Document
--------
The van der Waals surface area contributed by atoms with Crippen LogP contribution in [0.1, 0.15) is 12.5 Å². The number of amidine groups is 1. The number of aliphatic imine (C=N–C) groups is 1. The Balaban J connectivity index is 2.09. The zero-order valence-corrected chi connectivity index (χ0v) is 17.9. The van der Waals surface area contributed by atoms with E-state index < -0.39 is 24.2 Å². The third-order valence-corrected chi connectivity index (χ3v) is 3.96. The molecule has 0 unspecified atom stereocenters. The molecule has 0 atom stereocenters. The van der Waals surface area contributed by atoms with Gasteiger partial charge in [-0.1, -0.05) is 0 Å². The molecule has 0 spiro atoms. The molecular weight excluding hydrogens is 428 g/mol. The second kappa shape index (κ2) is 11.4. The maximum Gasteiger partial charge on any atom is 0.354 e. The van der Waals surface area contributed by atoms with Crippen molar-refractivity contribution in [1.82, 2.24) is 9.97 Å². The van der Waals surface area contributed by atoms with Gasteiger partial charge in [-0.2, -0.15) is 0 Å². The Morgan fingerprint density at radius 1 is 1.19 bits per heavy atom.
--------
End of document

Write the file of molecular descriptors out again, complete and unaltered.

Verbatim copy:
The van der Waals surface area contributed by atoms with Crippen LogP contribution in [0.1, 0.15) is 12.5 Å². The number of amidine groups is 1. The number of aliphatic imine (C=N–C) groups is 1. The Balaban J connectivity index is 2.09. The zero-order valence-corrected chi connectivity index (χ0v) is 17.9. The van der Waals surface area contributed by atoms with E-state index < -0.39 is 24.2 Å². The third-order valence-corrected chi connectivity index (χ3v) is 3.96. The molecule has 0 unspecified atom stereocenters. The molecule has 0 atom stereocenters. The van der Waals surface area contributed by atoms with Gasteiger partial charge in [-0.1, -0.05) is 0 Å². The molecule has 0 spiro atoms. The molecular weight excluding hydrogens is 428 g/mol. The second kappa shape index (κ2) is 11.4. The maximum Gasteiger partial charge on any atom is 0.354 e. The van der Waals surface area contributed by atoms with Crippen molar-refractivity contribution in [1.82, 2.24) is 9.97 Å². The van der Waals surface area contributed by atoms with Gasteiger partial charge in [-0.2, -0.15) is 0 Å². The Morgan fingerprint density at radius 1 is 1.19 bits per heavy atom.